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This chapter is from the book

Q&A

  • Q. Editing PercolationVisualizer and PercolationProbability to rename Percolation to PercolationVertical or whatever method we want to study seems to be a bother. Is there a way to avoid doing so?

  • A. Yes, this is a key issue to be revisited in CHAPTER 3. In the meantime, you can keep the implementations in separate subdirectories, but that can get confusing. Advanced Java mechanisms (such as the classpath) are also helpful, but they also have their own problems.

  • Q. That recursive flow() method makes me nervous. How can I better understand what it’s doing?

  • A. Run it for small examples of your own making, instrumented with instructions to print a function-call trace. After a few runs, you will gain confidence that it always marks as full the sites connected to the start site via a chain of neighboring open sites.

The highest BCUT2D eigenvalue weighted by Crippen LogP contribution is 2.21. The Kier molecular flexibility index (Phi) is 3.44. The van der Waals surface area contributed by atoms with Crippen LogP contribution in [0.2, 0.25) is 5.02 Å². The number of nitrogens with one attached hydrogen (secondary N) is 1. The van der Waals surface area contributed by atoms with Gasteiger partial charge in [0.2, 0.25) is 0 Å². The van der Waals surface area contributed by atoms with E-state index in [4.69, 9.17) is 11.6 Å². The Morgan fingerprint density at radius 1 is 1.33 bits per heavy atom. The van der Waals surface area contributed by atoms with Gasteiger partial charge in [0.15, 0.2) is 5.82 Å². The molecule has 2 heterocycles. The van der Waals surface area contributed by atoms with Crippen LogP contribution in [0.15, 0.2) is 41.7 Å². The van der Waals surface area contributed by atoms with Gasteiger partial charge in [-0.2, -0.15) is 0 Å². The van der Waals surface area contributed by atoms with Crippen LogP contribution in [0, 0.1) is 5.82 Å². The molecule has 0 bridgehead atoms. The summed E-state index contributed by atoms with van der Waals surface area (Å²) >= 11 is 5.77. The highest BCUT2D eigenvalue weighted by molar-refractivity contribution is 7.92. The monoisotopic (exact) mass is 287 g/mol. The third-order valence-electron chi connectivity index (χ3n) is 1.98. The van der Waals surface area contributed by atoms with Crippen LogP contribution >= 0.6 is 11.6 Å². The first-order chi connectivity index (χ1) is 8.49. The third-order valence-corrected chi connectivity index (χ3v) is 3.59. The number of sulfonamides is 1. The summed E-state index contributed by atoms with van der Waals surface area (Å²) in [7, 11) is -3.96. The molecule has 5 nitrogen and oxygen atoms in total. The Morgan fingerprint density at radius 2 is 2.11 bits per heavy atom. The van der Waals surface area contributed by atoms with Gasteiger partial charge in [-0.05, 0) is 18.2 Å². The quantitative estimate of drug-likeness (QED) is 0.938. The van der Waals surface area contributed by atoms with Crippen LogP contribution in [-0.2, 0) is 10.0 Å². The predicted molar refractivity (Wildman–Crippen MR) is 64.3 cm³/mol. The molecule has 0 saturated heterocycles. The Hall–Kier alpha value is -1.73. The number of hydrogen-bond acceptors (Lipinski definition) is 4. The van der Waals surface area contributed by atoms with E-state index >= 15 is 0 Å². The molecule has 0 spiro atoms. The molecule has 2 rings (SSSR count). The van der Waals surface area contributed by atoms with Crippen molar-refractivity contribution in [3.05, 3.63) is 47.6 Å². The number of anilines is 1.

• Q. Is there a simple nonrecursive approach to identifying the full sites?

  • A. There are several methods that perform the same basic computation. We will revisit the problem in SECTION 4.5, where we consider breadth-first search. In the meantime, working on developing a nonrecursive implementation of flow() is certain to be an instructive exercise, if you are interested.

  • Q. PercolationPlot (PROGRAM 2.4.6) seems to involve a huge amount of computation to produce a simple function graph. Is there some better way?

  • A. Well, the best would be a simple mathematical formula describing the function, but that has eluded scientists for decades. Until scientists discover such a formula, they must resort to computational experiments like the ones in this section.

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